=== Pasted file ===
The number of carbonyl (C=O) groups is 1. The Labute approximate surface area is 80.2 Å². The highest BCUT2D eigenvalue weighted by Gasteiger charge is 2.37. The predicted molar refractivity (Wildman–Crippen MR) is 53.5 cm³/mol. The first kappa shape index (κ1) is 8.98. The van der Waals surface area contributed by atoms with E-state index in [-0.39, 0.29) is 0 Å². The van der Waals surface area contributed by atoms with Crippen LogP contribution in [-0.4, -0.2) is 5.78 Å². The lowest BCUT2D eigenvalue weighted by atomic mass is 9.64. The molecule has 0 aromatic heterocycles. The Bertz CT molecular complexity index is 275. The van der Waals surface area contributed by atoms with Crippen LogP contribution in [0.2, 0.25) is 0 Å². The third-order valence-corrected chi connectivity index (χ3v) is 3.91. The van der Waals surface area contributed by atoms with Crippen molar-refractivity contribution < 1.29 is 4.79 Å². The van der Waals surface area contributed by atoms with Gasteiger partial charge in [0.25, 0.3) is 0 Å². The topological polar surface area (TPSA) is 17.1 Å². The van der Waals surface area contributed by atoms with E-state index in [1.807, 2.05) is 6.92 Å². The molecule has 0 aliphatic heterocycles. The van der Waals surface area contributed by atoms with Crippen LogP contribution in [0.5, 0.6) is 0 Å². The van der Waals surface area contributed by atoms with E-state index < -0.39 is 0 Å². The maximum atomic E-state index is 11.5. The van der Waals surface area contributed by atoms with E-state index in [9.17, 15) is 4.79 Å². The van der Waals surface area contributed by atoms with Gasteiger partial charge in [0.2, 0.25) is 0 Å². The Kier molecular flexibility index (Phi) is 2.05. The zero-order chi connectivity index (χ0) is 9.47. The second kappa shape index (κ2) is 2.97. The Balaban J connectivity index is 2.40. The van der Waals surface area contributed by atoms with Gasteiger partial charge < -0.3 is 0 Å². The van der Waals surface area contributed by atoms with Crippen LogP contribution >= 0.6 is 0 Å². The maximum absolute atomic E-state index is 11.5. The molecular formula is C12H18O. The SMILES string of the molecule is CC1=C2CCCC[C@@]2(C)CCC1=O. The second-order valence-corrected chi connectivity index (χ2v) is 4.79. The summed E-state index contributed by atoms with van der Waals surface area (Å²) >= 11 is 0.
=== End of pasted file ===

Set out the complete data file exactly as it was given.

The number of carbonyl (C=O) groups is 1. The Labute approximate surface area is 80.2 Å². The highest BCUT2D eigenvalue weighted by Gasteiger charge is 2.37. The predicted molar refractivity (Wildman–Crippen MR) is 53.5 cm³/mol. The first kappa shape index (κ1) is 8.98. The van der Waals surface area contributed by atoms with E-state index in [-0.39, 0.29) is 0 Å². The van der Waals surface area contributed by atoms with Crippen LogP contribution in [-0.4, -0.2) is 5.78 Å². The lowest BCUT2D eigenvalue weighted by atomic mass is 9.64. The molecule has 0 aromatic heterocycles. The Bertz CT molecular complexity index is 275. The van der Waals surface area contributed by atoms with Crippen LogP contribution in [0.2, 0.25) is 0 Å². The third-order valence-corrected chi connectivity index (χ3v) is 3.91. The van der Waals surface area contributed by atoms with Crippen molar-refractivity contribution < 1.29 is 4.79 Å². The van der Waals surface area contributed by atoms with Gasteiger partial charge in [0.25, 0.3) is 0 Å². The topological polar surface area (TPSA) is 17.1 Å². The van der Waals surface area contributed by atoms with E-state index in [1.807, 2.05) is 6.92 Å². The molecule has 0 aliphatic heterocycles. The van der Waals surface area contributed by atoms with Crippen LogP contribution in [0.5, 0.6) is 0 Å². The van der Waals surface area contributed by atoms with E-state index < -0.39 is 0 Å². The maximum atomic E-state index is 11.5. The van der Waals surface area contributed by atoms with E-state index in [9.17, 15) is 4.79 Å². The van der Waals surface area contributed by atoms with Gasteiger partial charge in [0.2, 0.25) is 0 Å². The Kier molecular flexibility index (Phi) is 2.05. The zero-order chi connectivity index (χ0) is 9.47. The second kappa shape index (κ2) is 2.97. The Balaban J connectivity index is 2.40. The van der Waals surface area contributed by atoms with Gasteiger partial charge < -0.3 is 0 Å². The van der Waals surface area contributed by atoms with Crippen LogP contribution >= 0.6 is 0 Å². The maximum absolute atomic E-state index is 11.5. The molecular formula is C12H18O. The SMILES string of the molecule is CC1=C2CCCC[C@@]2(C)CCC1=O. The second-order valence-corrected chi connectivity index (χ2v) is 4.79. The summed E-state index contributed by atoms with van der Waals surface area (Å²) >= 11 is 0.